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Abrons Arts Center's 2017-18 Season to Showcase 29 Premieres Across Disciplines

Abrons Arts Center's 2017-18 Season to Showcase 29 Premieres Across Disciplines

On February 12, 1915, the Abrons Arts Center's Henry Street Settlement Playhouse opened its doors on the Lower East Side. Since that day, it has remained a vital cultural resource, providing audiences with artistically bold work while offering artists opportunities to dynamically grow. The OBIE Award-winning institution has drawn a diverse audience to its historic home at the Henry Street Settlement on the Lower East Side and has garnered a wealth of critical acclaim across artistic disciplines. The work Abrons presents reflects the social and political challenges of our times in ways that are programmatically integrated into broader conversations that affect New York City and beyond.

Abrons Arts Center's 2017-18 season, the first season to be curated by new Artistic Director Craig Peterson, celebrates the idea that a community is a place of intersecting ideas and action. Peterson believes that artists push society forward in ways that challenge our assumptions, politics and social welfare; that artists make room for voices that are too often silenced or sidelined. Gun violence, gentrification, immigration, income and power inequality, freedom, gender, and race are just some of the social issues artists are grappling with this season.

Peterson remarks, "Over the last 101 years, Abrons Arts Center has been a home to experimental artists, radical ideas and burgeoning social movements. Abrons is both a physical place - with three theaters, galleries and classrooms - and also a space that makes room for imagination, free expression and diverging opinions. As we launch our season, we continue our legacy of challenging the status quo by confronting the issues that are shaping our lives. Gun control, immigration and gentrification are central themes in the performances and exhibitions that will take over our stages and galleries in the coming months. We are also thrilled to present a variety of family and neighborhood events that will entertain and delight - including a Holiday show in our historic Playhouse that celebrates the vibrancy of the Lower East Side. Come to Abrons to explore, laugh and engage. You are welcome here."


The lineup, comprised entirely of premieres, includes:

Eleven Groundbreaking Theatrical Works

An eerily relevant drama unfolds in Brooklyn-based theater company Caborca's adaptation of Roberto Bolaño's novel Distant Star, a wrenching tale of political protest. (September 14-October 1)

Drag fabulist Dickie Beau brings icons like Marilyn Monroe to life in Blackouts, an ethereal revitalization of lip-syncing, and impersonation performance. (October 5-8)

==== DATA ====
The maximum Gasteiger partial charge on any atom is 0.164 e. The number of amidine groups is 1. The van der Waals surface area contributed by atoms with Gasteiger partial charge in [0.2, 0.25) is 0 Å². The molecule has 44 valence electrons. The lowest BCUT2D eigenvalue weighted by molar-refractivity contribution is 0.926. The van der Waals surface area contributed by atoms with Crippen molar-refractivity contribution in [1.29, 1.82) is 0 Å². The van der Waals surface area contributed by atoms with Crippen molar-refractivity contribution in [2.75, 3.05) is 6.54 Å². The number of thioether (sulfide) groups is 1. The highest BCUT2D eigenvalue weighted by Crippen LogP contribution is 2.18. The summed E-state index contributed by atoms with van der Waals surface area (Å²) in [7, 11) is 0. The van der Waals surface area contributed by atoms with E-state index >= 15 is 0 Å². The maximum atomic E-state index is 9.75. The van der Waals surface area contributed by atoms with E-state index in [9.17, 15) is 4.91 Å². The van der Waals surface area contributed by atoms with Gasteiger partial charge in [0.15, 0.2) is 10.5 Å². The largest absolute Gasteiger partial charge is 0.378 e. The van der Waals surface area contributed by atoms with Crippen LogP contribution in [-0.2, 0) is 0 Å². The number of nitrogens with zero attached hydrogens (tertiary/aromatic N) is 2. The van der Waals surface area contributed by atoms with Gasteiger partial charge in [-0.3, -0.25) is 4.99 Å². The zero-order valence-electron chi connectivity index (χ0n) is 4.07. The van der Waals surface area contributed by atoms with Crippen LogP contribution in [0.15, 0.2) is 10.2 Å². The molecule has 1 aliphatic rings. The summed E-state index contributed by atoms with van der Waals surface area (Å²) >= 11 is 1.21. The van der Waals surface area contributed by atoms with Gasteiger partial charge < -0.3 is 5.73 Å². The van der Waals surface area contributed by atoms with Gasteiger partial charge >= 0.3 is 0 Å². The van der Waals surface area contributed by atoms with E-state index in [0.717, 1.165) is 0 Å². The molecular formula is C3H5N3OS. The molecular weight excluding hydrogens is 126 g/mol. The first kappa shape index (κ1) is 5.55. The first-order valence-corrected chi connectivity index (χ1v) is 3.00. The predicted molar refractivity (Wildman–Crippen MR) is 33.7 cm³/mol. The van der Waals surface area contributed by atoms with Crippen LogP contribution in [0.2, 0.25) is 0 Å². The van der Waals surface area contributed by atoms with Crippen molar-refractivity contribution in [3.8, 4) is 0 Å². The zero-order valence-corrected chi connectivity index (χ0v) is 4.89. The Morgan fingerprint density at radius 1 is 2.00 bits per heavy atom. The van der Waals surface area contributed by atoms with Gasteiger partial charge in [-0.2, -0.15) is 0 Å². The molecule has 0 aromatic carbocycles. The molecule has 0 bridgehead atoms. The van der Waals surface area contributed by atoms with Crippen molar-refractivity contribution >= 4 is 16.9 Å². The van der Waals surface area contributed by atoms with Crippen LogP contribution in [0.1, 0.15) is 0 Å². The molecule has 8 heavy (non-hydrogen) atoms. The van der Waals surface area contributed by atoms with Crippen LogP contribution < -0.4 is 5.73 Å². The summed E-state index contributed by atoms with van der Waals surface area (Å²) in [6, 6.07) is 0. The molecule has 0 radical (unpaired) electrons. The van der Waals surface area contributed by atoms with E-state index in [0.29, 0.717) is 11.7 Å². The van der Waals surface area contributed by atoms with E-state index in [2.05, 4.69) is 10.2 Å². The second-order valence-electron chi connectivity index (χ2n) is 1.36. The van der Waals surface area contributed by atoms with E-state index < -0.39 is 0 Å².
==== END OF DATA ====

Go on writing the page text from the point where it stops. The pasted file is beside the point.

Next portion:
The Power of Emotion: The Apartment is the third and final iteration of a collaborative, multi-part project led by director Katherine Brook, writer Shonni Enelow, and composer Taylor Brook exploring how humans watch, hear, and perform emotion. (October 11-21)

Why Why Always, created by Shaun Irons & Lauren Petty and featuring Jim Fletcher, is a live cine-performance and sci-fi misadventure of secret agents and seductresses, where Alphaville meets ASMR. (October 12-29)

Experience radical joy in Jack and the Beanstalk created by disabled actor and writer Mat Fraser and feminist art star Julie Atlas Muz. This riotous all-ages morality tale brings together the whole family, taking part in the 300-year-old theatrical tradition of the panto. (December 6-23)

In Pollock, written by Fabrice Melquiot and directed by Paul Desveaux, the beautifully tragic relationship of infamous artists Jackson Pollock (Jim Fletcher) and Lee Krasner (Birgit Huppuch) is rendered craft fully on stage. (February 15-25)

Writer and actor Modesto Flako Jimenez performs his autobiographical and uncompromising collection of poetry, Listen For My Dear Brooklyn. (March 14-31)

In The Wholehearted, from co-creators Deborah Stein and Suli Holum, spectators have a ringside seat for this "dazzling tour-de-force" (Los Angeles Times), a blood pumping revenge tragedy and intimate tribute to lost love. (March 15-April 1)

In Aloha, Aloha or When I Was Queen, playwright and performer Eliza Bent uses a childhood home movie along with the travel writings of Mark Twain as forensic documents to lead audiences on a journey that grapples with personal history, legacy, and cultural appropriation. (April 4-21)